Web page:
Trochanteric Bursitis Exercises
Always begin slowly when you start any exercise regimen. If you get a recommendation from your doctor to do 5 repetitions of a certain movement, don’t think to yourself, “Hmmmm…if five is good, then 10 will be even better, and this will heal up twice as fast.” It doesn’t work that way, unfortunately.
Here is one of the best exercises for bursitis in the hip, because it stretches the muscles around the joint and keeps them from putting so much pressure on the area:
- Lie flat on the floor with your knees bent and your feet flat on the floor or bed.
- Lift your right foot up and cross it in front of your left knee so that the inner thigh and inner calf of your right leg are facing you.
- Grab the right leg just above the ankle and pull it toward you. Make sure you keep your back on the floor or bed. Hold this stretch for 10-15 seconds. Return both feet to floor or bed.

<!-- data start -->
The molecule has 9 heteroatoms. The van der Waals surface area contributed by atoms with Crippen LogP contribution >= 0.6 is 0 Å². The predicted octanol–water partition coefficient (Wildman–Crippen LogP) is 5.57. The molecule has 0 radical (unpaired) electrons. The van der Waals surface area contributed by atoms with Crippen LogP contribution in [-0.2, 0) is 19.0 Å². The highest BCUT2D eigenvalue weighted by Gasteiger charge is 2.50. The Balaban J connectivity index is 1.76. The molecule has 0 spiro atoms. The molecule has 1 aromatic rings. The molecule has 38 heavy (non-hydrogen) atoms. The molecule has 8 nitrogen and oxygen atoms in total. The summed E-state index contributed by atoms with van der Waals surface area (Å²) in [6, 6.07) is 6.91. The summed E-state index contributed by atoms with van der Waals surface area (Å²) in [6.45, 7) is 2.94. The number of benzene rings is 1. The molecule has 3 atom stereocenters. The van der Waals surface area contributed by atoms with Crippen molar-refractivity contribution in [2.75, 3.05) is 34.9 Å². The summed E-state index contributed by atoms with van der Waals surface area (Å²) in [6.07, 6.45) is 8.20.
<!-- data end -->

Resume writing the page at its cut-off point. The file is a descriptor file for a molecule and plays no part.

- Repeat w/ left leg, holding stretch for 10-15 seconds.
- Repeat with right leg, only hold the stretch for 15-30 seconds.
- Repeat w/ left leg, hold for 15-30 seconds.
- Release stretch, return both feet to the floor, rest for several seconds before getting up.
Tip: You can vary the stretch on the second round by reaching through your legs and pulling the thigh gently back with both hands, instead of pulling the crossed leg back.
If you feel any pain in the hip area when doing the exercise, don’t keep doing the exercise. You may need to start with doing the exercise only once on each side every day for a week, then increasing the repetitions as you go along. Be safe, don’t force any movement that feels uncomfortable at this point.